19. Most current cameras fall into the hand naturally to shoot horizontals and pay little attention to how they are going to work moving to the vertical shooting. A lot of that and photographers would soon be in need of physiotherapy. I once had a neat Fuji roll film camera which produced a vertical 4.5 x 6cm image when held in what appeared to be the natural horizontal shooting position. I liked it but didn't use it as much as I meant to. It got 15 shots from a standard 120 roll and 30 from a 220 roll. I never met any other photographer who embraced 220 film. It just made so much sense in so many
  20. In film days before photoshop, the answer was often simple. Shoot a vertical (called portrait for no convincing reason) and crop off the bottom 20%. I even had a special pack of cardboard mounts which achieved the effect for the archive. Eventually we settled on the A4 shape which was a little longer than 8x10 and fitted the more likely printed format. In the US they clung onto 8x10 and foolscap (or "legal") There was also "quarto" We don't really need all those terms these days
  21. back in the days of film there were a lot of cameras shooting 6x6cm which solved this problem. It also meant editors could get out their cropping L-shapes and fiddle about on the lightboxes. Everybody loves cropping. Makes them feel creative!
  22. Sounds like you were getting set to do the City & Guilds cert. I've still got mine from the days when Oxford Brooks was called Headington Tech. Thanks for the tip, but I don't think I'll be doing banks.
  23. That's the one. That could easily be one of mine. There was an obvious vantage point so we would tend to take similar shots. Hauling a Speed Graphic kit into the woods sounds unnecessary but clients rule. My visit would have been about the same time as Bill's. Early 70s. I think I had about a fifteen minute hike in from an access road. I was alone with the site and it was a really good experience. There were a few other sites I managed to paddle a canoe to in Ontario. I had my Dad with me on most of them. We liked paddling canoes together. I can recall several other sites like th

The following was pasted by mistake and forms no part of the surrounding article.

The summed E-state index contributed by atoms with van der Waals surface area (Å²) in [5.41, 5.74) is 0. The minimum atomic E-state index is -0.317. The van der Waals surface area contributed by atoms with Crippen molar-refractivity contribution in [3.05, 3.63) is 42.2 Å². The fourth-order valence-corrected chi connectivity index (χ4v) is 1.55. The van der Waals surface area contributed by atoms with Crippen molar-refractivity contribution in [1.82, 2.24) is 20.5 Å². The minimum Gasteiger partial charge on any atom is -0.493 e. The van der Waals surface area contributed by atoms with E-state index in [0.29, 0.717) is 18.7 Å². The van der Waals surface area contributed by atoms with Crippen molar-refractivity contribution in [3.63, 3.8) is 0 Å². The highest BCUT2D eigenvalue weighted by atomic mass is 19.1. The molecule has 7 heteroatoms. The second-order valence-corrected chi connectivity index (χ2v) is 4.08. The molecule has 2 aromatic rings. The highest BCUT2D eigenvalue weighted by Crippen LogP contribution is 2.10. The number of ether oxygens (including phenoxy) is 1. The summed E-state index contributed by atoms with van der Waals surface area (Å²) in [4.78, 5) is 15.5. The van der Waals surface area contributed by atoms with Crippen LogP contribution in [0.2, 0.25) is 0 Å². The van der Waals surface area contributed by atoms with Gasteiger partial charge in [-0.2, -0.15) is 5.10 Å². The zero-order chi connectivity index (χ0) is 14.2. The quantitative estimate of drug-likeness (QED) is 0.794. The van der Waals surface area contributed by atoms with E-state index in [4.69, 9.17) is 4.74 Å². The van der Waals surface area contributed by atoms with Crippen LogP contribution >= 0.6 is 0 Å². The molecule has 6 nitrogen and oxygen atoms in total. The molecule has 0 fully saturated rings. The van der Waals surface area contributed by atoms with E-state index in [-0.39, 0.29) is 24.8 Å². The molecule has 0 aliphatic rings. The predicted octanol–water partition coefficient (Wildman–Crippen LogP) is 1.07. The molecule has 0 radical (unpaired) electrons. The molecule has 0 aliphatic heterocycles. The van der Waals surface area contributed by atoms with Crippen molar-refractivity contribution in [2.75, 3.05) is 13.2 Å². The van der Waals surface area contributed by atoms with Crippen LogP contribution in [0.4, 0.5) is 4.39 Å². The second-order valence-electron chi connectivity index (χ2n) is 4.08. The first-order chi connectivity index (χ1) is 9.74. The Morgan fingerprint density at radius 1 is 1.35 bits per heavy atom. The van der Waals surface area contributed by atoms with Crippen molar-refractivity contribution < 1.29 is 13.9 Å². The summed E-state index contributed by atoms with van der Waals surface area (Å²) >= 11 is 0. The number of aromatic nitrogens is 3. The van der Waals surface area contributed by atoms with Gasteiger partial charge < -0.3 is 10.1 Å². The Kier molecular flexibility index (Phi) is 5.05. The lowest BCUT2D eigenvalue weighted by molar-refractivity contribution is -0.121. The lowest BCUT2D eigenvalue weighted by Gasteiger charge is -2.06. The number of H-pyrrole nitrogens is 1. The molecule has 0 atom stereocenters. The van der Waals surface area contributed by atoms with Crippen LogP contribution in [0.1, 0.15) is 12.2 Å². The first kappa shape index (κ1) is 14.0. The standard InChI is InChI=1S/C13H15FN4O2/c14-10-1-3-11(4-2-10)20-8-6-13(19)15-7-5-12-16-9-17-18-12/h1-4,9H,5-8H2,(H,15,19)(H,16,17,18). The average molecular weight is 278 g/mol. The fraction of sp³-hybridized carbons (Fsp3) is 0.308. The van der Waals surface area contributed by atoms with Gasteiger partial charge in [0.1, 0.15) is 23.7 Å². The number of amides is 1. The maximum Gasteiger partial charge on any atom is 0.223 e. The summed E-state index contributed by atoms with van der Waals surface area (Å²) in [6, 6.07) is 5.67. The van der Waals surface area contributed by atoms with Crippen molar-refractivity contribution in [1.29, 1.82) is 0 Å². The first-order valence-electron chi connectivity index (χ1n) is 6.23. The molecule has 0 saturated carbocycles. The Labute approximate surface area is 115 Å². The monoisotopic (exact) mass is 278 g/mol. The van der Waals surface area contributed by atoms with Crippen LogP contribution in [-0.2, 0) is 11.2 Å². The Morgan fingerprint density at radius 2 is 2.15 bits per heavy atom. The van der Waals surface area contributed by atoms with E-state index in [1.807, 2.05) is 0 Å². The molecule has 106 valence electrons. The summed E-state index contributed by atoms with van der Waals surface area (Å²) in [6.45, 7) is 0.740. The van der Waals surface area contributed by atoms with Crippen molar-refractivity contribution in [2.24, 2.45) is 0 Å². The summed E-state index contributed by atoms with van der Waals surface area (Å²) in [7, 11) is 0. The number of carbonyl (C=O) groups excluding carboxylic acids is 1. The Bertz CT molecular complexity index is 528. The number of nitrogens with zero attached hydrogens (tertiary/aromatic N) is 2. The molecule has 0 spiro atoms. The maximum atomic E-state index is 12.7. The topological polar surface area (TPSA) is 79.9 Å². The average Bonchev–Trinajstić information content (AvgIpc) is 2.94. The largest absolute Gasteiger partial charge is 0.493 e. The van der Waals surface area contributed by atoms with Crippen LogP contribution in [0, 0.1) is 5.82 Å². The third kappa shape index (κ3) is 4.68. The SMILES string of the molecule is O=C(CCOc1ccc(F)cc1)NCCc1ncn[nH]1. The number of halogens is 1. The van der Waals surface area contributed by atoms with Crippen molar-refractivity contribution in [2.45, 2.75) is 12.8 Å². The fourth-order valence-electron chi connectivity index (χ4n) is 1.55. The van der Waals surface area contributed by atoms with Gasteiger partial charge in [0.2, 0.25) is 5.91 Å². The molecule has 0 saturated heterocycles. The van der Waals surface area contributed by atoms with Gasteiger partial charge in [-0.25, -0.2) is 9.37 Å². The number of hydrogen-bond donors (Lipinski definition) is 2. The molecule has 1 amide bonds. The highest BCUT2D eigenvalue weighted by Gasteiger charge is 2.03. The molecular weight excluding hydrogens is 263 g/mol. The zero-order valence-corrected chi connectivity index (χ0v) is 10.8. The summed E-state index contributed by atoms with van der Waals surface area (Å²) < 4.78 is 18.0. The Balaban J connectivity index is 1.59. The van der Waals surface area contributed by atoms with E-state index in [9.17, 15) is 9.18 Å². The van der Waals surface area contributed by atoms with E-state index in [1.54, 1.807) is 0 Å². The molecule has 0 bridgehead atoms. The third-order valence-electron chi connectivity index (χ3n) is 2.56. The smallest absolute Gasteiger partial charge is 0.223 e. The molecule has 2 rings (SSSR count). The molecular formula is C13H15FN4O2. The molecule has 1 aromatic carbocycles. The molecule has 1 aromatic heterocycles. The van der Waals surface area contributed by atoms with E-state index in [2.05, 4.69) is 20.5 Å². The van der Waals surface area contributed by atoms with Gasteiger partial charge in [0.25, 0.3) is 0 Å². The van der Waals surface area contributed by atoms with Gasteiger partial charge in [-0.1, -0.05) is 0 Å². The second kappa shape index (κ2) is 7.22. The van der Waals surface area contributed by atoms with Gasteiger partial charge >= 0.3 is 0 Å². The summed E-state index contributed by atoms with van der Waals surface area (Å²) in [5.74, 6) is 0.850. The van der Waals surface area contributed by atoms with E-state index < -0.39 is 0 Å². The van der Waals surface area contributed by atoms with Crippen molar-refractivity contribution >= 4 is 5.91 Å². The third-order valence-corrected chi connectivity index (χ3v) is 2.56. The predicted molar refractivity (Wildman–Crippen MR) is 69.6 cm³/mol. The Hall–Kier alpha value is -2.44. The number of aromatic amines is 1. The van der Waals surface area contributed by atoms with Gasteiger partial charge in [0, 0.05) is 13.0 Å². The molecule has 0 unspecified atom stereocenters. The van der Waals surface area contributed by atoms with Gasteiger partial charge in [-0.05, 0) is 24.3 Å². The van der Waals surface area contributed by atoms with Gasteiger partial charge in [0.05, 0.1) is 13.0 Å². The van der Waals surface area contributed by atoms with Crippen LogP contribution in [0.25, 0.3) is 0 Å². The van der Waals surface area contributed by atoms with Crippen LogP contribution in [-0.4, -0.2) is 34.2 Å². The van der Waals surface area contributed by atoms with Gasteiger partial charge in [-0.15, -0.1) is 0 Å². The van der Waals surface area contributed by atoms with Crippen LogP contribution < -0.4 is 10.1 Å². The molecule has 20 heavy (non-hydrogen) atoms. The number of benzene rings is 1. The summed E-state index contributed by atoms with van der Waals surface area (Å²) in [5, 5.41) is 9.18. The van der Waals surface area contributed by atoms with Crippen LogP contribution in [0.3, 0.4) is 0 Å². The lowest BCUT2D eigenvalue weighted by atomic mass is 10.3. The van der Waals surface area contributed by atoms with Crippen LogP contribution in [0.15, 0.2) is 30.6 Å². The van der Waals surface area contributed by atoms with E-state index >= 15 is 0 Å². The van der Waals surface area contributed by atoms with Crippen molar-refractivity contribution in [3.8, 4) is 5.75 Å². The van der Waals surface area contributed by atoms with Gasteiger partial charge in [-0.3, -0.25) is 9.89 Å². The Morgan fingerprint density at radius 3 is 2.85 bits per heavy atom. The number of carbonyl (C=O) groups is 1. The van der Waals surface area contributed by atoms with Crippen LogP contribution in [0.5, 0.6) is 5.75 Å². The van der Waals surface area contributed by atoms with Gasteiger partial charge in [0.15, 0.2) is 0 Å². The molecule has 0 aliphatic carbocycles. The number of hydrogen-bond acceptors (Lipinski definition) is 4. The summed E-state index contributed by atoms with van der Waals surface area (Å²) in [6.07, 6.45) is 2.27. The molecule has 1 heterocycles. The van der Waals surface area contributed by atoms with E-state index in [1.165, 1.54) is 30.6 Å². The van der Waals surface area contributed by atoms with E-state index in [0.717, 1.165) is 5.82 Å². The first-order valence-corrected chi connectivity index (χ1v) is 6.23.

24. That comes as no surprise. Great minds think alike as always. I won't bother with the rest of the truism. My wife used to be a picture researcher for Readers Digest Books. One of her frustrations would be to be sent off searching images only to be told at the end "remember that shot we used back in abtzc, let's find that and use that" Happens all the time. In America, the holy grail is to get an image selected for a standard text in scholastic publishing. Chances are it will be re-ordered for updated editions for a couple of decades. I would say my collection is less than 50% repeats but it i
  25. Our first one would have been bought over here in 1961 and taken back to Canada after Dad's sabbatical year. It caused quite a lot of comments. I remember the chap who came up to me and said: Son you have four flat tyres there. Radial tyres hadn't arrived. The front seats were like a mushy armchair, very comfortable but nothing like a normal car seat. Thankfully it didn't have many problems because finding a mechanic to work on it was not easy. I was never up to speed on the model numbers but the second one had the swiveling headlights. A little more power I think. One little bolt removed and